It’s amazing to me how often I think of my time playing in Udine, Italy, reminisce about a friendship or experience from that brief time in my life, or find myself smiling as my mind is triggered by a present day event – to my past.
Just yesterday my daughter walked around in her sports bra after her game and I smiled, remembering the old Italian women, pausing from sweeping their front stoops, shaking their brooms at me as I unknowingly offending them by running through the streets of Udine “naked” in my sports bra.
While watching Demark play in the recent World Cup Qualifiers I found myself grateful for Martin Jorgenson, a former Denmark player who played for Udinese, and his willingness to share his Italian tutor with me as we both navigated the Italian language for the first time together.
My Italian non-soccer friend Diana – who showed me the confidence to sneak into the swank Hotel Danieli in the Piazza San Marco in Venice and order a café as if we were guests – wished me a happy birthday on Facebook last month and I lingered on her comment for a moment…wondering if our paths would ever again cross.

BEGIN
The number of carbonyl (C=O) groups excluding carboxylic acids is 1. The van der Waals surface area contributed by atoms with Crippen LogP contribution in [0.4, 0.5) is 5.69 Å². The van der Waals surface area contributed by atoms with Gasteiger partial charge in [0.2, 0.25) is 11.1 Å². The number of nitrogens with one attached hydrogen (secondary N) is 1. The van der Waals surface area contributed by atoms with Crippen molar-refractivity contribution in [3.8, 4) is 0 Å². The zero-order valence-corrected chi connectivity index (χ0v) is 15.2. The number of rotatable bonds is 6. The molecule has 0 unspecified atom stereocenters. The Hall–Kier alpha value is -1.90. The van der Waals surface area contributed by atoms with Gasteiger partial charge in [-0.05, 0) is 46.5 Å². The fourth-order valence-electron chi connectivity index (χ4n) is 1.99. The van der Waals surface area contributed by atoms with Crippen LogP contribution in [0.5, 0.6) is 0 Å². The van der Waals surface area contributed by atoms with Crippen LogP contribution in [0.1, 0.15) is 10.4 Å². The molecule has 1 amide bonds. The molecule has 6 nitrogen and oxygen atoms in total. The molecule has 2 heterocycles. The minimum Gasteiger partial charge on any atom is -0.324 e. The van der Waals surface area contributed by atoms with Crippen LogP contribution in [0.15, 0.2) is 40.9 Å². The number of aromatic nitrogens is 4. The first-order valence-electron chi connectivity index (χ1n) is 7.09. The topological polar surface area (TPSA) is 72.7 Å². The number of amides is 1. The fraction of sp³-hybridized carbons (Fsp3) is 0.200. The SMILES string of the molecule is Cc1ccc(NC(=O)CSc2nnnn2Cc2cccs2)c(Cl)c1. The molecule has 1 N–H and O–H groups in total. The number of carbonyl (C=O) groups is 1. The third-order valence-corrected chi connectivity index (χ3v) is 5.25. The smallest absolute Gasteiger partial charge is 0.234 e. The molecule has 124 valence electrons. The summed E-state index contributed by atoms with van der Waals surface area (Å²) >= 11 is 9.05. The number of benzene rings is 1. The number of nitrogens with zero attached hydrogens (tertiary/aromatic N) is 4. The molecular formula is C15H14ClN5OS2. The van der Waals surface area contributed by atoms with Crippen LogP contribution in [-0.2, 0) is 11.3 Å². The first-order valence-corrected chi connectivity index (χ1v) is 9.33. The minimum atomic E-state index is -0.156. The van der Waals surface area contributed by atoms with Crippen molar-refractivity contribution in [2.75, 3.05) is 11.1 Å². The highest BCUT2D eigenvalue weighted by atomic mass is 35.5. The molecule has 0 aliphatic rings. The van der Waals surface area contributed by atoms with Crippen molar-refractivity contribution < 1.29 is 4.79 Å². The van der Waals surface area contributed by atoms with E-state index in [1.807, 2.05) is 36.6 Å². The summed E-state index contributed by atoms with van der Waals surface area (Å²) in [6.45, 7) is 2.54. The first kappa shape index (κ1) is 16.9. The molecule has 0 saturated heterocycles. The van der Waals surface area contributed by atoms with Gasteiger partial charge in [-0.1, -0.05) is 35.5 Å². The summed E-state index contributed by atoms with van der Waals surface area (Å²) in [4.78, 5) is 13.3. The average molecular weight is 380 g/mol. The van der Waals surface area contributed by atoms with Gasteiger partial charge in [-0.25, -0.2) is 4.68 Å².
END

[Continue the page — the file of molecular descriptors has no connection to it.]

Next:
My Italian memories and adventures from my few months living in Udine and playing for Tavagnacco Femminile are intertwined with my everyday life. I have written about my time in Italy, referenced it in my work for Soccer Parenting, spoken to young players about it, told my soccer friends about being in the middle of Serie A Calcio by living in the Hotel La Di Moret with all the Udinese Men’s players without families or on trial – and yet, I don’t often mention the sole reason for my landing in Udine – the man behind it all – Ennio Valent.
My “contract” was brokered between my former college goalkeeper coach, Manu – a part time coach and full time wine importer from the Friuli region of Italy. I have no idea how Manu met Ennio on his work travels, but Ennio was thrilled at the opportunity to bring an American woman to Tavagnacco, a small village outside of Udine in Northeast Italy to play for a club he volunteered with as a board member and where his son, Nicola, played.